The Associates of the Iowa Cistercians (AIC) is a Christian community of individuals drawn to the Cistercian way of living the Gospel and desirous of introducing aspects of Cistercian contemplative values and practices in their lives as men and women living in the world. The purpose of the AIC is:
1.to provide an introduction and on-going discernment of the Cistercian charism for people who do not live in the monastery,
2.to provide encouragement and support of members of the AIC community who are trying to introduce contemplative values and practices into their everyday lives, and
3.to join the Cistercian monks of New Melleray and nuns of Our Lady of the Mississippi Abbeys in their prayers and sacrifices for the Church of which we are all a part.
As such, the AIC is an extension in the world of the contemplative mission of the Cistercian Order in the world. While recognizing and valuing monks and nuns in the monastery and their vow to live apart from the world, members of the AIC feel drawn to the introduction of a contemplative dimension in their everyday lives. To do so, they turn to the Cistercian Order and the monks and nuns who live the Cistercian way of life for values and practices which can act as a model for their own lives. Members of the AIC are not interested in becoming monks and nuns; they have each chosen a vocation that is to be lived out in the world. On the other hand, members of the AIC feel strongly that the contemplative dimension, which is often missing from their everyday life, is not only important, but is necessary for their continued development within Christ’s Church.
Membership in the AIC is open to any Christian adult who is seeking to add or deepen a contemplative dimension in his or her life and who is willing to participate actively and supportively in a community of individuals with similar goals. The demands of membership are an attraction to a contemplative lifestyle, a willingness to learn about contemplative practices such as meditation, lectio divina, and the prayer of manual labor, a desire to introduce and maintain specific contemplative values and practices in one’s everyday life, and a willingness to value and support the on-going daily struggle of each member of the community to live a contemplative life in the world.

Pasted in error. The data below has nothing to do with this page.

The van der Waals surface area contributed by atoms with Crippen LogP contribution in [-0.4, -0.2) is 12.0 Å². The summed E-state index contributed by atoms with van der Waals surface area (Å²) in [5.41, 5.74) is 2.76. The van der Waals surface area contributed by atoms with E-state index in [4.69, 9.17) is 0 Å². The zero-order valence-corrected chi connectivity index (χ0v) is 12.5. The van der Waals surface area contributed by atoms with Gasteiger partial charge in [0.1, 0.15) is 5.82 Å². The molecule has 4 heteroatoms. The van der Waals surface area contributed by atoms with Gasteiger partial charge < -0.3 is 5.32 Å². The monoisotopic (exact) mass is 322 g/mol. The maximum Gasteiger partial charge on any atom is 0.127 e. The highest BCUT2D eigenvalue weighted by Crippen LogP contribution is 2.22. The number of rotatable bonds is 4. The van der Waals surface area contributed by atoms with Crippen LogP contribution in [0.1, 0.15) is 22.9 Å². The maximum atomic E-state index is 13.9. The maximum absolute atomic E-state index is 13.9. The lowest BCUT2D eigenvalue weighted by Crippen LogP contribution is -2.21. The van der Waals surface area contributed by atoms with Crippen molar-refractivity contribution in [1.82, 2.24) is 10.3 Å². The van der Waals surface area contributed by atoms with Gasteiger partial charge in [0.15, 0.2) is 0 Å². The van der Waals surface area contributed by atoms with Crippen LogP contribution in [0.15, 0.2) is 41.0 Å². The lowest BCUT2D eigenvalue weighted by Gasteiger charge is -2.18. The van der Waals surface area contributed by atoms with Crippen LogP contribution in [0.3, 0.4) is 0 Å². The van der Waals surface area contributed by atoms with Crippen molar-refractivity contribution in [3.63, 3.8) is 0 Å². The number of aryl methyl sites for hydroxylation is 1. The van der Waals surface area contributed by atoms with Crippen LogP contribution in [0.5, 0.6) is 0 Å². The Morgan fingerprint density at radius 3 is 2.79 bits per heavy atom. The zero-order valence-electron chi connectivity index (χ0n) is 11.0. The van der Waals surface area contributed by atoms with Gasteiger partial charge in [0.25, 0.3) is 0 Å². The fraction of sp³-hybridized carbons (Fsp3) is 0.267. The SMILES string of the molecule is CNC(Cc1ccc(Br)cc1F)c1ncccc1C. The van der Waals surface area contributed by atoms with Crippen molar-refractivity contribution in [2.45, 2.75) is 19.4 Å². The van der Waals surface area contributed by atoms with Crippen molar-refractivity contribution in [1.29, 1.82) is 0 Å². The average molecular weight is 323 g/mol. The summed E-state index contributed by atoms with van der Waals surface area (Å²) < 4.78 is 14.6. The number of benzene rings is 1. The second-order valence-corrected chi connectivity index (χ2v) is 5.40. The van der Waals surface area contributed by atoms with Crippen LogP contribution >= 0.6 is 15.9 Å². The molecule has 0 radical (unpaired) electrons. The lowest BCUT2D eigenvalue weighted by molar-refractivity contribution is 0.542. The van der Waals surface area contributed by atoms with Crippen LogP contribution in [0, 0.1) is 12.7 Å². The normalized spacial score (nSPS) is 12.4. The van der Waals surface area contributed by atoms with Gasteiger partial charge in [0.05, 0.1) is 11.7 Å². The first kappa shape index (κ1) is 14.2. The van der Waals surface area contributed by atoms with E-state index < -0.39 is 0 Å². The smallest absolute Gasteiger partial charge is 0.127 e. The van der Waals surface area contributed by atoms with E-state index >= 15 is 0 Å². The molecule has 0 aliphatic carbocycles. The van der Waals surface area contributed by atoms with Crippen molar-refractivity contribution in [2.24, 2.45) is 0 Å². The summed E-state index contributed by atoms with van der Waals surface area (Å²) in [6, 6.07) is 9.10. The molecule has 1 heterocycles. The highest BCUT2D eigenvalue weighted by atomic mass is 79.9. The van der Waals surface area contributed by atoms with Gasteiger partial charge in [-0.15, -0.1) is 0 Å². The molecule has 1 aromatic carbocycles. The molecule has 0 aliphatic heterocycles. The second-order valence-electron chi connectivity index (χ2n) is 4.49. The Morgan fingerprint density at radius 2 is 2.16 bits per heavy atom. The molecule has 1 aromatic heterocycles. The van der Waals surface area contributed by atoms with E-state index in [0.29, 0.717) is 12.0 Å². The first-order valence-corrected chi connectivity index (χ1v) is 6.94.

Who We Are
The AIC is comprised of men and women who have discovered that regardless of whether we belong to the laity or to the professed religious life, we share a similar desire to follow a contemplative path in our search for God. Our group includes Monks from New Melleray and Nuns from Our Lady of the Mississippi Abbeys near Dubuque, single men and women, and couples. In addition to people who live in the Dubuque area, members drive from as far away as Sioux City, Iowa City, Jesup, Guttenburg and Waterloo in Iowa; Moline, Chicago, and Cherry Valley, Illinois; and Madison, Wisconsin.
The AIC meets on the second Saturday of each month at New Melleray Abbey near Peosta, Iowa. Members arrive between 8:30 and 9:00 a.m. for coffee and informal conversation. Our day together formally begins with Terce in New Melleray’s beautiful church. We then move into the Meditation Chapel for twenty minutes of silent prayer prior to returning to the Community Room for a presentation by one of the monks or nuns on some aspect of the Rule of St. Benedict. The period of time from 11:00 to 11:35 a.m. is devoted to Lectio Divina on a scriptural passage that relates to the presentation we’ve just heard. Our morning ends with Sext after which we gather in the guesthouse dining room for dinner as a group. On alternate months we bring bag lunches and eat in silence while listening to a taped or live passage from a book–an idea borrowed from the monks and the nuns.
Our afternoon begins promptly at 1:00 p.m. with group discussion of a selected portion from the Rule of St. Benedict which we have reflected on prior to coming to the meeting. We return once again to the church for None at 1:45, and our final hour is spent in reflection and discussion of values and practices that unite us as members of the AIC. Our time together ends at 3:00 p.m. with a closing prayer led by one of our members as well as special intercessory requests that have been written down throughout the day.